TOP STORY >> Payday lenders aren't leaving yet
Leader staff writer
IN SHORT: The state’s largest payday lender has parted ways with its out-of-state bank, but the lender gets licenses to keep doors open in Jacksonville and in other areas around the state.
The celebration was short-lived for consumer advocates who thought the state’s largest high-interest payday lender would close all 30 of its Arkansas stores this summer, including the one at 2021 First Street in Jacksonville.
Advance America Check Cashers had partnered with a South Dakota bank, importing banking laws from that state instead of more restrictive Arkansas laws. Recently the Federal Deposit Insurance Corporation ordered banks to stop working with payday lenders making extreme high interest loans.
The Advance America stores will remain open, said a company spokesman, but will no longer be affiliated with South Dakota-based First Fidelity Bank.
The Arkansas Board of Collection Agencies, which regulates check cashers and payday lenders, issued 30 licenses March 8 for Advance America’s stores.
“Our intention is to continue operating (and) offering services,” said Jaime Fulmer, director of investor relations for the company. “We have no plans to shut down the centers. As for how we intend to operate, we don’t have an an-nouncement.”
Pressed, Fulmer would not say whether or not Advance America, which has about 2,500 stores in 36 states, would continue making payday loans in Arkansas.
Advance America grossed $500,000 per month in Arkansas last year—that’s $6 million—so many expect the company to continue making payday loans under Arkansas law, which is slightly more restrictive than the South Dakota law it has been operating under.
Advance America had an-nounced in its 2005 Securities and Exchange Commission filing that it would quit making payday loans in June and stop servicing those loans at the end of September.
The SEC filing was necessary because Advance America is traded on the New York Stock Exchange under the symbol AEA.
The SEC filing reflected First Fidelity’s announcement that it would stop working with payday lenders, as instructed by the Federal Deposit Insurance Corporation.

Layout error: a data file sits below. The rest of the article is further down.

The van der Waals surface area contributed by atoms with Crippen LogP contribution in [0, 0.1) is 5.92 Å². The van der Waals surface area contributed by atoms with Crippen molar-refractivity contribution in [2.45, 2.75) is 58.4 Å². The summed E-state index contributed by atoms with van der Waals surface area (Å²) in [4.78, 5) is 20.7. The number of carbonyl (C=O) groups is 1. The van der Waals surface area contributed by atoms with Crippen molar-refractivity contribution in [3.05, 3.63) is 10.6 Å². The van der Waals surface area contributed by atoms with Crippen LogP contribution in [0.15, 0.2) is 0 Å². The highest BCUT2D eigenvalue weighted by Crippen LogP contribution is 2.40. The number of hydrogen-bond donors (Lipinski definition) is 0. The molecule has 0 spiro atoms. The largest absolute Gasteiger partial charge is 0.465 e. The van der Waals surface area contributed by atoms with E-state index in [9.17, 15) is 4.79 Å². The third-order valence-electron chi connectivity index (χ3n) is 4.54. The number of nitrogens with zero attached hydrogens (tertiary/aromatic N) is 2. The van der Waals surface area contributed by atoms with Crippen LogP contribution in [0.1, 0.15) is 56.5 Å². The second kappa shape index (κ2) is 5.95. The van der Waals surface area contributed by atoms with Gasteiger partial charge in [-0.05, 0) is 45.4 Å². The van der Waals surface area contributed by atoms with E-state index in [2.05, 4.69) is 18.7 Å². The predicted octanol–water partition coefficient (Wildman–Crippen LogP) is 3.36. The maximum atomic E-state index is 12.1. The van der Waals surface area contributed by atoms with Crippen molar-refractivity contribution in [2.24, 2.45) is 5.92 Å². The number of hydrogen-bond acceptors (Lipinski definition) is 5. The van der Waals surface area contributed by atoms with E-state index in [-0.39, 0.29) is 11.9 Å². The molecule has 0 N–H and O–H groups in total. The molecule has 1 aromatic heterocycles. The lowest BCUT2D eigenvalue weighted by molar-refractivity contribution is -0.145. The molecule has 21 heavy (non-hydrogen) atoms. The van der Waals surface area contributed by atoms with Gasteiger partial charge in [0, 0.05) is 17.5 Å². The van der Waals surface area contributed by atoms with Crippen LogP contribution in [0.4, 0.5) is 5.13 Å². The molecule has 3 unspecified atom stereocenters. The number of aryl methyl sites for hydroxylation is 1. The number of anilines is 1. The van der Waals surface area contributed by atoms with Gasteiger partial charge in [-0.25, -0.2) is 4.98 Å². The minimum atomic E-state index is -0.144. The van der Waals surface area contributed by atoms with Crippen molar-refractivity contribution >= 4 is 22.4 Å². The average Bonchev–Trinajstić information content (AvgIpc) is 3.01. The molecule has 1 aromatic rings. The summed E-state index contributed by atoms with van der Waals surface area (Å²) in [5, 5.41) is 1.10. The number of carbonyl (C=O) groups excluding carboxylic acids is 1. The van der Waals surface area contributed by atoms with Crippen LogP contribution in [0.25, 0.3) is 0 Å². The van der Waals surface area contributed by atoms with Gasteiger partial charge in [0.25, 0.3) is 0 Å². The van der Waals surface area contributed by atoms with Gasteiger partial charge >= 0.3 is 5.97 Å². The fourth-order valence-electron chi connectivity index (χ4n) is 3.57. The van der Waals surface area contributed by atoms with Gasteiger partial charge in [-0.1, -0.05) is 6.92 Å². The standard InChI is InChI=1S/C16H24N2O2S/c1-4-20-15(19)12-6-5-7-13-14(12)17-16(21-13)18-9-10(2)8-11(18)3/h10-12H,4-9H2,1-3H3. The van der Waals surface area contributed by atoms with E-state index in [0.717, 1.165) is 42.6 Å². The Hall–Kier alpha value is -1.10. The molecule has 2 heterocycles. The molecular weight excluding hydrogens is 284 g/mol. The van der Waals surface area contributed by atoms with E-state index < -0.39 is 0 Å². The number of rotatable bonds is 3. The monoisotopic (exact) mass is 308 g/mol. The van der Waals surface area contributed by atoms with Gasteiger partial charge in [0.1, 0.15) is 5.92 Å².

Operating under the umbrella of the South Dakota bank, Advance America made payday loans of as much as $900 with interest—lenders call it a fee—of 20 percent, typically for two weeks.
Operating under Arkansas law, a consumer could borrow only $350, leaving the lender a $400 check for the two weeks. That’s 10 percent interest for the two weeks, plus a $10 fee, according to Peggy Matson, director of the Arkansas Board of Collection Agencies.
“We’ll continue on, fighting the abuse that we see in charging people 500 to 800 percent interest,” said Hank Klein, speaking for the consumer coalition Arkansans Against Abusive Payday Lending.
“I’d like to think they’ve seen the handwriting on the wall,” said Klein, “but my belief is they will figure out another scheme. “Would you give up $6 million a year?”
“We understand that up in Michigan, (Advance America) just became check cashers until the loan law got changed.”
But Klein warned that under Arkansas licensure, Advance America would be under the scrutiny of Todd Turner, an attorney who has won several decisions against such lenders.
Klein’s group has been critical of what they say is Matson’s failure to rein in the high-interest lenders.
Matson’s office audits each payday store about twice a year and is hiring another auditor to make quarterly examinations of those lenders.